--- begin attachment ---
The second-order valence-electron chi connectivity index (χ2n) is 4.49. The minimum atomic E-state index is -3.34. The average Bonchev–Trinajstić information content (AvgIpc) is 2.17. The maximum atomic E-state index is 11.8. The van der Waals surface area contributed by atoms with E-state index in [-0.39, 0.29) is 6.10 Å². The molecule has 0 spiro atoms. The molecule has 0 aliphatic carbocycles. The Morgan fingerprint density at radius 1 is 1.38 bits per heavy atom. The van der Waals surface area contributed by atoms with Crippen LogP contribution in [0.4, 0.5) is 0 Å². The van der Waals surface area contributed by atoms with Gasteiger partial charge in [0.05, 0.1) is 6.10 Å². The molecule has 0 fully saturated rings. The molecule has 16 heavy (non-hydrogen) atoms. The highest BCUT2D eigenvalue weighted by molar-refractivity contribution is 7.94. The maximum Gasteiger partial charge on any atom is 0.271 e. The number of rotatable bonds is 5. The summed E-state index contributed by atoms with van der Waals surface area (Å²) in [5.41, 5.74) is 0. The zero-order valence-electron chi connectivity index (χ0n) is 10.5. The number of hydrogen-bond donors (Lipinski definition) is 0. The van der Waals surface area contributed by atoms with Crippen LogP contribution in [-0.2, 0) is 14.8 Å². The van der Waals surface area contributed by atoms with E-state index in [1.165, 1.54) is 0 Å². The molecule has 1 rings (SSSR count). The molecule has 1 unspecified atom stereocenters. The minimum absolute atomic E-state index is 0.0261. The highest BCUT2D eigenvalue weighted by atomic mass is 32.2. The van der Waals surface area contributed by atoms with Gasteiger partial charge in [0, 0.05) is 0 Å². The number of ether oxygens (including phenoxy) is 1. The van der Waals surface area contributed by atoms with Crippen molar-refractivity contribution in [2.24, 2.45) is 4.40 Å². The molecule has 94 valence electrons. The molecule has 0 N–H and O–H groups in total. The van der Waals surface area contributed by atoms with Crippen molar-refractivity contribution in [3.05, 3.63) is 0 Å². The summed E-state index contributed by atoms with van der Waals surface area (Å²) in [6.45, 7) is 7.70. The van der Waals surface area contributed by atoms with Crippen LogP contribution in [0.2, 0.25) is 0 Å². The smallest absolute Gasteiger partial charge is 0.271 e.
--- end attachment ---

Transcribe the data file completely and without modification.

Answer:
The second-order valence-electron chi connectivity index (χ2n) is 4.49. The minimum atomic E-state index is -3.34. The average Bonchev–Trinajstić information content (AvgIpc) is 2.17. The maximum atomic E-state index is 11.8. The van der Waals surface area contributed by atoms with E-state index in [-0.39, 0.29) is 6.10 Å². The molecule has 0 spiro atoms. The molecule has 0 aliphatic carbocycles. The Morgan fingerprint density at radius 1 is 1.38 bits per heavy atom. The van der Waals surface area contributed by atoms with Crippen LogP contribution in [0.4, 0.5) is 0 Å². The van der Waals surface area contributed by atoms with Gasteiger partial charge in [0.05, 0.1) is 6.10 Å². The molecule has 0 fully saturated rings. The molecule has 16 heavy (non-hydrogen) atoms. The highest BCUT2D eigenvalue weighted by molar-refractivity contribution is 7.94. The maximum Gasteiger partial charge on any atom is 0.271 e. The number of rotatable bonds is 5. The summed E-state index contributed by atoms with van der Waals surface area (Å²) in [5.41, 5.74) is 0. The zero-order valence-electron chi connectivity index (χ0n) is 10.5. The number of hydrogen-bond donors (Lipinski definition) is 0. The van der Waals surface area contributed by atoms with Crippen LogP contribution in [-0.2, 0) is 14.8 Å². The van der Waals surface area contributed by atoms with E-state index in [1.165, 1.54) is 0 Å². The molecule has 1 rings (SSSR count). The molecule has 1 unspecified atom stereocenters. The minimum absolute atomic E-state index is 0.0261. The highest BCUT2D eigenvalue weighted by atomic mass is 32.2. The van der Waals surface area contributed by atoms with Gasteiger partial charge in [0, 0.05) is 0 Å². The number of ether oxygens (including phenoxy) is 1. The van der Waals surface area contributed by atoms with Crippen molar-refractivity contribution in [2.24, 2.45) is 4.40 Å². The molecule has 94 valence electrons. The molecule has 0 N–H and O–H groups in total. The van der Waals surface area contributed by atoms with Crippen molar-refractivity contribution in [3.05, 3.63) is 0 Å². The summed E-state index contributed by atoms with van der Waals surface area (Å²) in [6.45, 7) is 7.70. The van der Waals surface area contributed by atoms with Crippen LogP contribution in [0.2, 0.25) is 0 Å². The smallest absolute Gasteiger partial charge is 0.271 e.